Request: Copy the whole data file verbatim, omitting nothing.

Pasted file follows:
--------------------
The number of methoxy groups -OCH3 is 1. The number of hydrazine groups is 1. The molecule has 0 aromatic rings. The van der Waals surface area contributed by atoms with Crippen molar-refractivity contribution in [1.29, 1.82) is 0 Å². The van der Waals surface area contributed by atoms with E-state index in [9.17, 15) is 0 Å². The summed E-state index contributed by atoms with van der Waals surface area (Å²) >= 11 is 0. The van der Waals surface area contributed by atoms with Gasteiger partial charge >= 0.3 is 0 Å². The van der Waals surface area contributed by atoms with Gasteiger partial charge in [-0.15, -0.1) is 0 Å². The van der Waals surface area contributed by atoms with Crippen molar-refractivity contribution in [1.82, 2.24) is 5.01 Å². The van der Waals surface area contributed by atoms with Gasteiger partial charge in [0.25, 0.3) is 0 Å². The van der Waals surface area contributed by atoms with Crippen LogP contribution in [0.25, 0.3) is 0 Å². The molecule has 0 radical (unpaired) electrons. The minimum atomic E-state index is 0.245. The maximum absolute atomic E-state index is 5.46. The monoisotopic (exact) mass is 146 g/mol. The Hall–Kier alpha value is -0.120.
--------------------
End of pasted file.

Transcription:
The number of methoxy groups -OCH3 is 1. The number of hydrazine groups is 1. The molecule has 0 aromatic rings. The van der Waals surface area contributed by atoms with Crippen molar-refractivity contribution in [1.29, 1.82) is 0 Å². The van der Waals surface area contributed by atoms with E-state index in [9.17, 15) is 0 Å². The summed E-state index contributed by atoms with van der Waals surface area (Å²) >= 11 is 0. The van der Waals surface area contributed by atoms with Gasteiger partial charge >= 0.3 is 0 Å². The van der Waals surface area contributed by atoms with Gasteiger partial charge in [-0.15, -0.1) is 0 Å². The van der Waals surface area contributed by atoms with Crippen molar-refractivity contribution in [1.82, 2.24) is 5.01 Å². The van der Waals surface area contributed by atoms with Gasteiger partial charge in [0.25, 0.3) is 0 Å². The van der Waals surface area contributed by atoms with Crippen LogP contribution in [0.25, 0.3) is 0 Å². The molecule has 0 radical (unpaired) electrons. The minimum atomic E-state index is 0.245. The maximum absolute atomic E-state index is 5.46. The monoisotopic (exact) mass is 146 g/mol. The Hall–Kier alpha value is -0.120.